So, I am writing a plethora of short stories right now for a variety of anthologies. They range from fantasy to science fiction to horror to down right weird. I have to say though, that it's been rather fun. It's also brought me to the realization that I no longer have trouble writing short stories. It's like a system.
Novels are easy,
for me, to write. You have all of that room to spread out and weave in
subplots and madness. I love subplots. I love sub-subplots. I like
layering my plots like balaclava. It's an addiction.
don't have the time or the room to do that in a short story really,
though there are many examples I can think of where I did succeed in my
usual thick plot in a relatively short time span.
that's not the point of a short story. A short story should be about a
single line of thinking. At least, I've found that is what is working
for me. I try to cover a short span of time, and keep it to a main plot,
with a subplot. *I have to a subplot, I can't help it*
Ashley's short story system:
the Theme and Genre - With anthology submissions, this is conveniently
handed to me on a plate. I like this because I find it easy to write
from prompts. Don't have a prompt or an idea? Ask a friend, or Google,
Writing prompts. You'll get loads.
2. Get your Main
Character *MC* Yes, this is the second thing I do. Once I have a
character, it becomes easy to drop into the action.
Determine setting, time and place. If you have well developed
character, these things will be easy. If you are starting with a new
character, I suggest fleshing them out first and then diving into the
setting. 2/3 are easy enough to swap if you're a setting first person.
If you settle setting first, a character should spring forth.
What's your word count? If you have an anthology to write for, they
give you a word count to stay inside. Or is this for a magazine? What is
the audience? Word count is important in short stories because it tells
you how much room you have to play. I always keep this in mind.
Granted, I know what I can do in a given span of words. If you aren't
that familiar, or aren't settled into your style, this should be the
last thing you take into consideration.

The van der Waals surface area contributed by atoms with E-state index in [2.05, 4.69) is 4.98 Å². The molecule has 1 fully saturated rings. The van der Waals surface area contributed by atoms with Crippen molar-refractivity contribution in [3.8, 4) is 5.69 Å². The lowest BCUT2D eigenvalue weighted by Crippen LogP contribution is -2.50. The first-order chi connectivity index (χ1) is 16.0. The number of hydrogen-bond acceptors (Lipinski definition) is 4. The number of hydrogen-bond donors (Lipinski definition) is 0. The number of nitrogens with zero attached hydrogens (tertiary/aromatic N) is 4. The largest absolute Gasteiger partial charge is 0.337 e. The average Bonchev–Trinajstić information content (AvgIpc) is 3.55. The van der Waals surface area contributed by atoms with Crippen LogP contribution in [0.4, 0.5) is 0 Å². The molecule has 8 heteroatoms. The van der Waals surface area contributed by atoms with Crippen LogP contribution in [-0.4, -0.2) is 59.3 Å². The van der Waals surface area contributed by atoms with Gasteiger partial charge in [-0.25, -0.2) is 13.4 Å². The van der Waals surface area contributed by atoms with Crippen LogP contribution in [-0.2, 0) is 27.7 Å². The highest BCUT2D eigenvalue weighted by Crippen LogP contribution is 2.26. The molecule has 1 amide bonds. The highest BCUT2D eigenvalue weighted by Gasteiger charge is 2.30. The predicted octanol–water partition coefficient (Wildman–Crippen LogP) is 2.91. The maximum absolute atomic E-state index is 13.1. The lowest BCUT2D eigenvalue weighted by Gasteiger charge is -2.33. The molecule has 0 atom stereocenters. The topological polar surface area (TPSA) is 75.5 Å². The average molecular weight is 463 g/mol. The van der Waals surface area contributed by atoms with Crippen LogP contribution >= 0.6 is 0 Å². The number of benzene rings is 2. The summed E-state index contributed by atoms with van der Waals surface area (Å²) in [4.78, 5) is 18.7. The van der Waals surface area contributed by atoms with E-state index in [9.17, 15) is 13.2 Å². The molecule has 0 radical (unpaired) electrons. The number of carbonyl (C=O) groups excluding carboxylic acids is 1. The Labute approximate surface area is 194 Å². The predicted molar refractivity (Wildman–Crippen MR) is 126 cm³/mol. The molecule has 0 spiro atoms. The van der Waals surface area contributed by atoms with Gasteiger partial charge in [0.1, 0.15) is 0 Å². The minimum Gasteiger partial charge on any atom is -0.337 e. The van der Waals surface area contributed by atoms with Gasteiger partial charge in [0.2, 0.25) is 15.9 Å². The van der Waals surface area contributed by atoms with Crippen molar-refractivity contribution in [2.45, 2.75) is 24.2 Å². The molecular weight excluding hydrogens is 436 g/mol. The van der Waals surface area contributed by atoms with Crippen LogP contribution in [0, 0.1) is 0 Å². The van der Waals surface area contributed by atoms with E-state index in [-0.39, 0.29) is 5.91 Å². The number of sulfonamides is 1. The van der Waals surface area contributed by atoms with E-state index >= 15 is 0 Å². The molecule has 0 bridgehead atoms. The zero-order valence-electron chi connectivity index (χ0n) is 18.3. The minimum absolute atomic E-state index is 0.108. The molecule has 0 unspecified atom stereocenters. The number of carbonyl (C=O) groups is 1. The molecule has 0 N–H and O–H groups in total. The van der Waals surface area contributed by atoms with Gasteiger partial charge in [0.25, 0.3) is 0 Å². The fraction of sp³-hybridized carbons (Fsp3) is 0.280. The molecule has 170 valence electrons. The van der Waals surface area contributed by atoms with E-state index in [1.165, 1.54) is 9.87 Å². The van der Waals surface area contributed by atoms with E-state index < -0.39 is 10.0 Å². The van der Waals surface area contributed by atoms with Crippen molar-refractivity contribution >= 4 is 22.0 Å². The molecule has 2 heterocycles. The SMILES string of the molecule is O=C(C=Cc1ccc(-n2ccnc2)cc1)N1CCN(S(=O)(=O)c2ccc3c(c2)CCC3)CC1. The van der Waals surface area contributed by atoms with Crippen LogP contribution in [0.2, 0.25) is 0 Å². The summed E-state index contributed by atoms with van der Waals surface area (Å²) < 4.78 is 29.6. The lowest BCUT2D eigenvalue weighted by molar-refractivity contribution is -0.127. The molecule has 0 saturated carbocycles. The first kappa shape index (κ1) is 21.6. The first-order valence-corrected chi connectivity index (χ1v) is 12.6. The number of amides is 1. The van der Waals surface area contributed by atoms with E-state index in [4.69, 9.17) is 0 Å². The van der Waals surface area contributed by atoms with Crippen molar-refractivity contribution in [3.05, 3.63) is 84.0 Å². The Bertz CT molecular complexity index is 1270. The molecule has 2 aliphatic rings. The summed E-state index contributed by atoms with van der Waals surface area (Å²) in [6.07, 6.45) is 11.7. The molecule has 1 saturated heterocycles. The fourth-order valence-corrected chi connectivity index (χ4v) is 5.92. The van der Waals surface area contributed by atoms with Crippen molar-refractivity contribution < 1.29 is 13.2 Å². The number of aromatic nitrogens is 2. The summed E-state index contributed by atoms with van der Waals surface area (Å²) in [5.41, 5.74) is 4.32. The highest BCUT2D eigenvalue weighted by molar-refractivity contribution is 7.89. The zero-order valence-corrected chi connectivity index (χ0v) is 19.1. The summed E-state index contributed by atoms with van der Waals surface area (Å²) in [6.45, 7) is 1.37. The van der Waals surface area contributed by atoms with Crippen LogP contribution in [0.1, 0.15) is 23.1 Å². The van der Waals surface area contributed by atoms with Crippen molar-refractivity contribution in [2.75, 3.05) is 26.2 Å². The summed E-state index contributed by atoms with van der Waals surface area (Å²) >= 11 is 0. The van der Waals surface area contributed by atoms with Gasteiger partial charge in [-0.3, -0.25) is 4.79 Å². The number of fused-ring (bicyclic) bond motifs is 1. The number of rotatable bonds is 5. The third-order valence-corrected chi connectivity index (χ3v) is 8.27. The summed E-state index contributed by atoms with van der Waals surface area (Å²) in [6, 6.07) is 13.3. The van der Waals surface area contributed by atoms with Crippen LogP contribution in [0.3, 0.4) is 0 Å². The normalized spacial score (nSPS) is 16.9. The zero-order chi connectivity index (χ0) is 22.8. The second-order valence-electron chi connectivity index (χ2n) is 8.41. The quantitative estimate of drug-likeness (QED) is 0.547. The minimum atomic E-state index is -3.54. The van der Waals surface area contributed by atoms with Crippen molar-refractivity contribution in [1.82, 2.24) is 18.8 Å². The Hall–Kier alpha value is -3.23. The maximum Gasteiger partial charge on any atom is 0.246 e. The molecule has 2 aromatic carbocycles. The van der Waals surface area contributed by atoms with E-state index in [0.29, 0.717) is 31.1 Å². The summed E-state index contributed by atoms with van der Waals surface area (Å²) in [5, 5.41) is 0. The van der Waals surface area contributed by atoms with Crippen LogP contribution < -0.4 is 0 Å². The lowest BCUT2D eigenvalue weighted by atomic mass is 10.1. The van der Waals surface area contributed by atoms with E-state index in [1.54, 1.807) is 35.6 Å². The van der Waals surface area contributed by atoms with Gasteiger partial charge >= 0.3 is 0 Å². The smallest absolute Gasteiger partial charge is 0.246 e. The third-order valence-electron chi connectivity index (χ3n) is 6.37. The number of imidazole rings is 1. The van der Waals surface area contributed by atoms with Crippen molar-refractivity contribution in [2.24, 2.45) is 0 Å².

5. What is going to happen in this story? What is the point of the story?
6. Do you need to outline? If so, go ahead.
7. Get cracking and write.
The ending. The ending of a short story must do two things, wrap up and
satisfy. A short story is like a little break from the world. Depending
on genre, your reader will expect a different kind of ending out of it.
Make sure the ending matches reader expectations so they come out
satisfied. Do that, and you are much more likely to sell your story.
Get someone else to read it. Get three or four if you can. Take their
suggestions at face value. If you have a beta reader or editor friend,
get them to read it. For God's sake, don't take offense to advice kids.
The worst thing you can do, is ignore the advice from a seasoned editor
or reader. They know what they're talking about. If you can't take
criticism, you aren't ready for the big bad world of publishing.
10. Edits. Edits. Edits.
Submission time. So, you're submitting. First off, go double check the
guidelines. Every single company has formatting guidelines and things
they want in the cover letter. Make sure you follow those guidelines.
Failure to do so will get you rejected right off. Yes, some anthologies
have picky, screwy and plain old annoying guidelines, but you better
follow them to the letter if you want a shot.
for news. The truth is that most people who submit to an
anthology/magazine/etc will receive a rejection letter. That's okay. You
have to take a step back and evaluate. Was the story too weak? Did I
submit horror to a romance anthology? Did the story just not mesh well
with the rest of the selected submissions? Some questions you won't get
answers to. Just keep submitting. Giving up is not an option if you want
to be published.